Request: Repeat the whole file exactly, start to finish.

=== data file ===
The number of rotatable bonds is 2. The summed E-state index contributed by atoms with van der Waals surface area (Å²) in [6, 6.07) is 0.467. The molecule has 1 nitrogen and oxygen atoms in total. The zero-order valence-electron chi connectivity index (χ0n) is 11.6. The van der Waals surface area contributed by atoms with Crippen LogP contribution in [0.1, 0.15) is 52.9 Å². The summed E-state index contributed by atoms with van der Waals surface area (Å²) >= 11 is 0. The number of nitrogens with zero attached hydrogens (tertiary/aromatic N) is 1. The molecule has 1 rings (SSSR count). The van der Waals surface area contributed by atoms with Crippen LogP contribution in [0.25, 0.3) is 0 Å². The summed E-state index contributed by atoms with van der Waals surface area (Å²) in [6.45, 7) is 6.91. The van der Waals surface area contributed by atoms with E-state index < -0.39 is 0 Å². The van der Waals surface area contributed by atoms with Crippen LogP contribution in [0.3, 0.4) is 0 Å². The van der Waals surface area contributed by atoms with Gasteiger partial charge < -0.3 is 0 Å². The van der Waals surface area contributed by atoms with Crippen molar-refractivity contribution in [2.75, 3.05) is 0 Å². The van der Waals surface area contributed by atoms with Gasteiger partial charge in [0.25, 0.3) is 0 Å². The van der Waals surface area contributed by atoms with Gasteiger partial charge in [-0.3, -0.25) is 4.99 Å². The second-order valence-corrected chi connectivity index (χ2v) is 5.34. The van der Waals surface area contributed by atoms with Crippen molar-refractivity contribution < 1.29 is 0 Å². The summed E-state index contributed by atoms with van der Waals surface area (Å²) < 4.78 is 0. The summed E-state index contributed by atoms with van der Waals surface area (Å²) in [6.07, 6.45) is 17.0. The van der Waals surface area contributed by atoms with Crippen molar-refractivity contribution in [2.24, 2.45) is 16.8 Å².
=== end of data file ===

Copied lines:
The number of rotatable bonds is 2. The summed E-state index contributed by atoms with van der Waals surface area (Å²) in [6, 6.07) is 0.467. The molecule has 1 nitrogen and oxygen atoms in total. The zero-order valence-electron chi connectivity index (χ0n) is 11.6. The van der Waals surface area contributed by atoms with Crippen LogP contribution in [0.1, 0.15) is 52.9 Å². The summed E-state index contributed by atoms with van der Waals surface area (Å²) >= 11 is 0. The number of nitrogens with zero attached hydrogens (tertiary/aromatic N) is 1. The molecule has 1 rings (SSSR count). The van der Waals surface area contributed by atoms with Crippen LogP contribution in [0.25, 0.3) is 0 Å². The summed E-state index contributed by atoms with van der Waals surface area (Å²) in [6.45, 7) is 6.91. The van der Waals surface area contributed by atoms with E-state index < -0.39 is 0 Å². The van der Waals surface area contributed by atoms with Crippen LogP contribution in [0.3, 0.4) is 0 Å². The van der Waals surface area contributed by atoms with Gasteiger partial charge < -0.3 is 0 Å². The van der Waals surface area contributed by atoms with Crippen molar-refractivity contribution in [2.75, 3.05) is 0 Å². The van der Waals surface area contributed by atoms with Gasteiger partial charge in [0.25, 0.3) is 0 Å². The van der Waals surface area contributed by atoms with Gasteiger partial charge in [-0.3, -0.25) is 4.99 Å². The second-order valence-corrected chi connectivity index (χ2v) is 5.34. The van der Waals surface area contributed by atoms with Crippen molar-refractivity contribution < 1.29 is 0 Å². The summed E-state index contributed by atoms with van der Waals surface area (Å²) < 4.78 is 0. The summed E-state index contributed by atoms with van der Waals surface area (Å²) in [6.07, 6.45) is 17.0. The van der Waals surface area contributed by atoms with Crippen molar-refractivity contribution in [2.24, 2.45) is 16.8 Å².